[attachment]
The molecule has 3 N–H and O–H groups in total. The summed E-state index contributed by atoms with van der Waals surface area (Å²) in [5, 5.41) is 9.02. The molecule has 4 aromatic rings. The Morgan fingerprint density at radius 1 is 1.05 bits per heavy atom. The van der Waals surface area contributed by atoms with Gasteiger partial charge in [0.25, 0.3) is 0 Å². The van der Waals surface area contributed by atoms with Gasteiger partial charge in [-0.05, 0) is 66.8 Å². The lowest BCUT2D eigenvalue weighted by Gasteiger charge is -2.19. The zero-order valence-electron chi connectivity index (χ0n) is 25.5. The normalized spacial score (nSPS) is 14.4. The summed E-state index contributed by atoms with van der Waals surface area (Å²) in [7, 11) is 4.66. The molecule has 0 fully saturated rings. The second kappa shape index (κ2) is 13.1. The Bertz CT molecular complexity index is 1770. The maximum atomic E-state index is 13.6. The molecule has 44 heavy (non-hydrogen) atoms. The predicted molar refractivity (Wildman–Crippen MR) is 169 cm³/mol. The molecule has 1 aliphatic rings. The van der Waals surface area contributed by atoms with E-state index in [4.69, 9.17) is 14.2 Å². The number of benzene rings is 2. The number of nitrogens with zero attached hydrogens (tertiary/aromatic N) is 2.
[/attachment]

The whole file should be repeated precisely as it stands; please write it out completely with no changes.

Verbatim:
The molecule has 3 N–H and O–H groups in total. The summed E-state index contributed by atoms with van der Waals surface area (Å²) in [5, 5.41) is 9.02. The molecule has 4 aromatic rings. The Morgan fingerprint density at radius 1 is 1.05 bits per heavy atom. The van der Waals surface area contributed by atoms with Gasteiger partial charge in [0.25, 0.3) is 0 Å². The van der Waals surface area contributed by atoms with Gasteiger partial charge in [-0.05, 0) is 66.8 Å². The lowest BCUT2D eigenvalue weighted by Gasteiger charge is -2.19. The zero-order valence-electron chi connectivity index (χ0n) is 25.5. The normalized spacial score (nSPS) is 14.4. The summed E-state index contributed by atoms with van der Waals surface area (Å²) in [7, 11) is 4.66. The molecule has 0 fully saturated rings. The second kappa shape index (κ2) is 13.1. The Bertz CT molecular complexity index is 1770. The maximum atomic E-state index is 13.6. The molecule has 44 heavy (non-hydrogen) atoms. The predicted molar refractivity (Wildman–Crippen MR) is 169 cm³/mol. The molecule has 1 aliphatic rings. The van der Waals surface area contributed by atoms with E-state index in [4.69, 9.17) is 14.2 Å². The number of benzene rings is 2. The number of nitrogens with zero attached hydrogens (tertiary/aromatic N) is 2.